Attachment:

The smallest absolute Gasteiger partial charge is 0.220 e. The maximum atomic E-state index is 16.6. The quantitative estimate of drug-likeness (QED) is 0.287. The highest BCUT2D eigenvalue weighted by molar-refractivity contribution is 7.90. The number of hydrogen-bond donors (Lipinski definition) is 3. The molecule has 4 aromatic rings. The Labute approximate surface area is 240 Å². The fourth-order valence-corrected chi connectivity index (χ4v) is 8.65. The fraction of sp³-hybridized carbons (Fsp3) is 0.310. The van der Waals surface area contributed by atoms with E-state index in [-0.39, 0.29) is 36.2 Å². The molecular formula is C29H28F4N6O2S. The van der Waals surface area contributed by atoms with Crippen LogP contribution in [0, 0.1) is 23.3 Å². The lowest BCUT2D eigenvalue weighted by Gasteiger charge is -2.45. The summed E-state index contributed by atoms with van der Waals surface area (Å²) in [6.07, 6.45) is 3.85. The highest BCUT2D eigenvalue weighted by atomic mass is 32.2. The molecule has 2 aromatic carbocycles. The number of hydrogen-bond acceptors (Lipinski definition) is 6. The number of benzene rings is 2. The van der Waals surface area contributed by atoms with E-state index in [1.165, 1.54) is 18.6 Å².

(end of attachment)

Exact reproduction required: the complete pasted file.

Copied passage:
The smallest absolute Gasteiger partial charge is 0.220 e. The maximum atomic E-state index is 16.6. The quantitative estimate of drug-likeness (QED) is 0.287. The highest BCUT2D eigenvalue weighted by molar-refractivity contribution is 7.90. The number of hydrogen-bond donors (Lipinski definition) is 3. The molecule has 4 aromatic rings. The Labute approximate surface area is 240 Å². The fourth-order valence-corrected chi connectivity index (χ4v) is 8.65. The fraction of sp³-hybridized carbons (Fsp3) is 0.310. The van der Waals surface area contributed by atoms with E-state index in [-0.39, 0.29) is 36.2 Å². The molecular formula is C29H28F4N6O2S. The van der Waals surface area contributed by atoms with Crippen LogP contribution in [0, 0.1) is 23.3 Å². The lowest BCUT2D eigenvalue weighted by Gasteiger charge is -2.45. The summed E-state index contributed by atoms with van der Waals surface area (Å²) in [6.07, 6.45) is 3.85. The highest BCUT2D eigenvalue weighted by atomic mass is 32.2. The molecule has 2 aromatic carbocycles. The number of hydrogen-bond acceptors (Lipinski definition) is 6. The number of benzene rings is 2. The van der Waals surface area contributed by atoms with E-state index in [1.165, 1.54) is 18.6 Å².